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Tuesday, 13 December 2011

Stakeholder Management

A stakeholder is anyone who is affected either positively or negatively by the cost, time, scope, resources, quality, or risks of your project.

Most businesses have a variety of stakeholder groups which can be broadly categorized as follows:
Stakeholder groups vary both in terms of their interest in the business activities and also their power to influence business decisions.  Here is a useful summary:

Identify Stakeholders:
One of the first things you’ll do when you start a project is figure out who your stakeholders
are and write down their goals and expectations in a Stakeholder Register.

The stakeholders are identified from the below sources:
  • Project Charter (Who will be funding the project)
  • Enterprise Environmental Factors (Organization stakeholders)
  • Organizational Process Assets (From previous projects and lessons learn)
  • Procurement Documents (Suppliers and Vendors)
  • Project Management Plan (Employees)

Stakeholder Analysis:
Stakeholder Analysis is a critical tool in this process. You need to interview all of the stakeholders you can find for your project and find out the value the project has for them. As you sit with stakeholders,
you’ll identify more people to interview. During Stakeholder Analysis you can divide your stakeholders into groups based on their level of involvement and need for communication. When you understand
what motivates all of your stakeholders, you can come up with a strategy to make sure that they’re told about the things that they find important, and that they’re not bored with extraneous details.

There are multiple category of models available, some of them:
  • Power/Interest grid
  • Power/Influence grid
  • Influence/Impact grid
Power/Interest grid is widely used tool in stakeholder analysis & it is used in assessing stakeholders. In this model, each stakeholder is mapped to different quadrant based on their interest on the project against the influence (power) they have over the project.

High power, interested people: these are the people you must fully engage and make the greatest efforts to satisfy.
High power, less interested people: put enough work in with these people to keep them satisfied, but not so much that they become bored with your message.
Low power, interested people: keep these people adequately informed, and talk to them to ensure that no major issues are arising. These people can often be very helpful with the detail of your project.
Low power, less interested people: again, monitor these people, but do not bore them with excessive communication.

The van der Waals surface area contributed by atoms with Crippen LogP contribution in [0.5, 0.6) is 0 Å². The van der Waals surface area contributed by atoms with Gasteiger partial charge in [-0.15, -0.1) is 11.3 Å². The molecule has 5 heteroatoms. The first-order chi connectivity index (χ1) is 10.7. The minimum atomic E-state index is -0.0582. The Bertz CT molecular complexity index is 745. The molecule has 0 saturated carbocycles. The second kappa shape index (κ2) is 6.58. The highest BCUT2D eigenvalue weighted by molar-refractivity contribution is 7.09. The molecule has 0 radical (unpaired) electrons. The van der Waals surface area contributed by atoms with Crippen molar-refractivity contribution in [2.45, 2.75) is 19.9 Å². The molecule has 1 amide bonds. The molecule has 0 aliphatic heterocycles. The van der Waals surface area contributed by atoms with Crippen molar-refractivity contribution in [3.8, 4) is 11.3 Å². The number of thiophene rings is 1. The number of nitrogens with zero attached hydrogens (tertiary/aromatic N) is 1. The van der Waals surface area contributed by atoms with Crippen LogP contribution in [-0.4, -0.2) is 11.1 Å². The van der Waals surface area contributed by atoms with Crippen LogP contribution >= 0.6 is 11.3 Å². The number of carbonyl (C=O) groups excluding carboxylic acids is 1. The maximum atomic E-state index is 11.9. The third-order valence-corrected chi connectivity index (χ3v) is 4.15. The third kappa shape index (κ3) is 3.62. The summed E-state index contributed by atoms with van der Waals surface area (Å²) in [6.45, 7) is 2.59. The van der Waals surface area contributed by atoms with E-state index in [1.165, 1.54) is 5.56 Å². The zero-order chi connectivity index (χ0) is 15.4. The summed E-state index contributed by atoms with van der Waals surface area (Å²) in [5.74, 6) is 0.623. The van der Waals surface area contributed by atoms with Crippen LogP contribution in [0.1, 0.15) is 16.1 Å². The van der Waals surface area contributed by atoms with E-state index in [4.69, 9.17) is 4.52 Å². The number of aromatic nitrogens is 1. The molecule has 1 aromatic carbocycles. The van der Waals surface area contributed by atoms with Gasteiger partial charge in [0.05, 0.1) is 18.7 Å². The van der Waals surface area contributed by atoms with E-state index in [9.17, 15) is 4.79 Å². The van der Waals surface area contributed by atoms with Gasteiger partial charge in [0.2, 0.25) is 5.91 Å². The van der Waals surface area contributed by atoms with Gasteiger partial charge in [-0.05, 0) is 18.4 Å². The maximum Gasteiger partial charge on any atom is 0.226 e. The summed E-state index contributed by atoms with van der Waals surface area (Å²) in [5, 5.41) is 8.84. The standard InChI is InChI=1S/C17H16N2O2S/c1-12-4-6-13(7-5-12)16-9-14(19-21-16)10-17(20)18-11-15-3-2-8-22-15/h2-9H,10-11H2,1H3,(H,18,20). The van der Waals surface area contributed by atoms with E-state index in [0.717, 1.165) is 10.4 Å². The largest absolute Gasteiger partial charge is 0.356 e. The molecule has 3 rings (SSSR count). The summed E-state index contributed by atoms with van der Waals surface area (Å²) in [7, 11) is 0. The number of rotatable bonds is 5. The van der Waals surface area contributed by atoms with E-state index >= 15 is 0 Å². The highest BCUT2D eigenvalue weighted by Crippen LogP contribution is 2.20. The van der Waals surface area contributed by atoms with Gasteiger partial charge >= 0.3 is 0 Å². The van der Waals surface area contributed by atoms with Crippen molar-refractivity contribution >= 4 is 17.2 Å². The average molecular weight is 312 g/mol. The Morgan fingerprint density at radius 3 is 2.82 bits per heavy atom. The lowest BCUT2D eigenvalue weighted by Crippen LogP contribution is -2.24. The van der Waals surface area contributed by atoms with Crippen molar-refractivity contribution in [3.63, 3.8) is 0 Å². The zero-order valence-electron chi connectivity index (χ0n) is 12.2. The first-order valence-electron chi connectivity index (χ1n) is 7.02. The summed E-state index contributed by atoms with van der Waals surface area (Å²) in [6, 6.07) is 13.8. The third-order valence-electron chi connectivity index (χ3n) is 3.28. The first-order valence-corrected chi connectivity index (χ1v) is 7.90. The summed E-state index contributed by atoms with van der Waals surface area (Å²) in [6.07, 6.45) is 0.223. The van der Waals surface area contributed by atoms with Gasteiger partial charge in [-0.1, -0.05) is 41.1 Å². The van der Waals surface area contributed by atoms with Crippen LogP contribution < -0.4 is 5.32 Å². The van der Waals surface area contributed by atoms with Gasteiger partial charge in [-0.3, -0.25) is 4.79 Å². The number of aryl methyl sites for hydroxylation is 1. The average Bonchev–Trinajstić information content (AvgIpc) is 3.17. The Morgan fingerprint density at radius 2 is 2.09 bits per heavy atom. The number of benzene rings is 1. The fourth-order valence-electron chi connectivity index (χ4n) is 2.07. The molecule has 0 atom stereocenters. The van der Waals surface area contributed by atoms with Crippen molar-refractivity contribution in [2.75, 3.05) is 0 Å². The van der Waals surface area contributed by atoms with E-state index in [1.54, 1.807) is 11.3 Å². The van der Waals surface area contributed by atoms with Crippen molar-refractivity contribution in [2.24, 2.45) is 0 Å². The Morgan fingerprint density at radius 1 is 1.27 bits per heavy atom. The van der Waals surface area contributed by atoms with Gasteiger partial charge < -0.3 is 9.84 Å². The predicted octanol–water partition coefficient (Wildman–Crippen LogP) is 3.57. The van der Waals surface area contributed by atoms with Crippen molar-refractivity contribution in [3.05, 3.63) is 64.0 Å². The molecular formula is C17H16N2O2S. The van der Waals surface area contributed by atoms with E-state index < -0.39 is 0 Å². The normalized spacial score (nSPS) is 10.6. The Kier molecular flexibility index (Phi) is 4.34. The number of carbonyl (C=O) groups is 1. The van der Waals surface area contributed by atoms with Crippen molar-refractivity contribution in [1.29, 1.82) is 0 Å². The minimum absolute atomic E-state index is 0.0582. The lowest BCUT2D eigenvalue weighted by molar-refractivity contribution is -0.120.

Stakeholder Register:
The stakeholder register is usually associated with project communications and identifies the project stakeholder. It usually includes basic contact information, who they report to (this is an important group of stakeholders as well), and notes about their interests and positions on the project. Add to this information about the communications they will receive and how often, and you have a pretty good communications plan.
Stakeholder Management Strategy:
The stakeholder management strategy is the approach developed to deal with the stakeholders in the best interest of the project. The strategy should include the following elements:
  • Key stakeholders
  • For each stakeholder,level of influence on the project and level of impact on the stakeholder from the project
  • How to manage individual stakeholders
  • How to manage groups of stakeholders

For example you can maintain the strategy in a matrix like the table shown below:

Interest on the
Level of Influence
Positive or negative
Strategy for maximizing support or minimizing negative impact

Managing stakeholders expectations:
There are a lot of people involved in making most projects happen: the team that actually does the work, the people who pay for it, everybody who will use the product when you’re done, and everybody who might be impacted by the project along the way. Those people are called your stakeholders. And a big part of the PM’s job is communicating with everybody and making sure their needs are met.

An effective stakeholder management process is the guarantee that timely and relevant feedback is
provided and that the steering of the change effort is made according to the stakeholder management strategy. The project manager takes responsibility for managing stakeholder expectations, resolving conflicts and detecting and settling any issues arising during the project course.

The three aspects of managing stakeholders expectations are:
  1. Know your stakeholders
  2. Know what you are supposed to deliver from the perspective of the stakeholder
  3. Hold your stakeholder accountable to the realities of the project

The picture below explains the process:

Managing stakeholders’ expectations is crucial for project success because it keeps their expectations in line with the project goals, objectives, and requirements in the project management plan. Otherwise, their definition of success will be different from your definition of success, and the project will fail in their eyes even if it succeeded according to the project management plan.